In the wake of xenophobic attacks on Nigerians by South Africans, an exclusive report has revealed how notable cities like Hillbrow become dungeons of social vices, where Nigerian migrants become victims of crime lords.

The report by The Guardian, which claimed that Hillbrow, a city close to Johannesburg, is where Nigerians settlers “begin their hustle in South Africa,” revealed that there are no few minutes passing without the sound of screaming sirens or gunshots and police raids. gathers that in the city, many of the houses are empty and derelict, as rent is cheap, making it possible for Nigerian settlers to quickly establish their living and business engagement.

A Nigerian, Felix Ndukwe, who is also an academic in one of the top South African universities, likens the city to ghetto place, Ajegunle in Lagos. He said the community is ridden with social vices, where crimes like stealing, daylight robbery, house burgling can be perpetrated without nobody to help, even when the victims call for help at a close distance. He said: “However, there are so many Nigerians conducting genuine business in that area, but it’s not a safe place to go. As a normal person, you are not safe in Hillbrow, unless you are part of that society.” On the rise of the xenophobic attacks, especially against Nigerians, the university don said the fear that foreigners are taking their jobs led to most of the attacks by the youths of South Africa.

He said: “South Africans think other Africans are taking their jobs and this creates some form of anger against foreigners in the country. Several types of research have identified this as one of the major causes of xenophobia in the country. “On the other hand, the role of our brothers in drug dealing and prostitution racketeering means that Nigerians are easy targets of such xenophobic attacks.”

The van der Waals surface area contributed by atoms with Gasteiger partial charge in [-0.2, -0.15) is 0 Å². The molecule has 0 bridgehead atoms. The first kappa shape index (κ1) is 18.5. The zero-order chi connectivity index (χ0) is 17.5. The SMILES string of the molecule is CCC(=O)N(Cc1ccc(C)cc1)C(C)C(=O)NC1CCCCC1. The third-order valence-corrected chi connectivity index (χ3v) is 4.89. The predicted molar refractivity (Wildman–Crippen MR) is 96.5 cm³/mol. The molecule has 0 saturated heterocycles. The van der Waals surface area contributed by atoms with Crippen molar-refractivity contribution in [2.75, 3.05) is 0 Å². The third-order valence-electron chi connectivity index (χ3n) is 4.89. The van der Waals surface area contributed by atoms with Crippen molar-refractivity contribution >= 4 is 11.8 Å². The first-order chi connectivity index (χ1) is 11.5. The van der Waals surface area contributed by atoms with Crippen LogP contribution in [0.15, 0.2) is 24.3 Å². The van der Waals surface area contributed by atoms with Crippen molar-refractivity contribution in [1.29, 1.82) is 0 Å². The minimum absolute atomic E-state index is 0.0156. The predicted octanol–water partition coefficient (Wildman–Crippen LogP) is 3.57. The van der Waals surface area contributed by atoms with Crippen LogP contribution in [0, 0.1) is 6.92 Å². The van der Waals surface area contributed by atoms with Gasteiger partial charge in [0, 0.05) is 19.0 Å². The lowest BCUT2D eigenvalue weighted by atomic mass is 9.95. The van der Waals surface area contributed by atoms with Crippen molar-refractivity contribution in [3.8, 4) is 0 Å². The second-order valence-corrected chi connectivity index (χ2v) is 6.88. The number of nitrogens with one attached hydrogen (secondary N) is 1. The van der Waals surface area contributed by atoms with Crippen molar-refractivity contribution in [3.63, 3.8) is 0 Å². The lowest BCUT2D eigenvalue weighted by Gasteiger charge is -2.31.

March 28, 2017. Hundreds of protesters can be seen marching through the streets of Johannesburg demanding an end to the recent xenophobic violence against immigrants. The protesters marched from Pieter Roos Park to the Library Gardens in Johannesburg demanding that the South African government do more to help immigrants against violence in South Africa. Picture: IHSAAN HAFFEJEE

Another Nigerian, Akinola Ajenifuja, corroborating Ndukwe’s claims, added: “Most South Africans, after the severely lengthy apartheid regime, which locked them in and kept them away from contact with other African nationals, have been finding it extremely difficult to relate and be receptive to foreigners.” Ajenifuja, who is a graduate of theatre arts from one of the South African universities, also added that: “It shouldn’t surprise you that even if foreigners leave South Africa, the many years of systemic divisions among the ethnic groups in the country will keep them divided. Apartheid, therefore, remains the numero uno foundational reason for most attacks.” “There is a lack of drive amongst South Africans and are comfortable with self-pity and entitlement mentality. Unlike visitors, South African citizens seem extremely reliant on government to do virtually everything.

“Other African nations, however, have become used to finding a way out of dire situations, due to the ineptitude of their leadership. So, when other African nationals get to South Africa, they quickly begin to enjoy the benefit of a working society.” “Another reason for enmity could be the way foreign men treat South African women. Women, who have, at any time, enjoyed the care and respect that foreign nationals give them, scarcely would admire their own type of men.”

Meanwhile, previously reported that the South African government had promised to do everything to protect Nigerians from xenophobic attacks as violence in the country became subject of global concerns. Recently, there had been reporting of attacks on foreigners in South Africa with Nigeria specifically calling on the African Union to look into these issues.

Rahaman Abiola /

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Nigerians in South Africa
Nigerians in South Africa 4129 posts

We are about democracy, human rights, public opinion, political behavior, civil rights and policy aimed at improving the human condition, with a focus on African countries.

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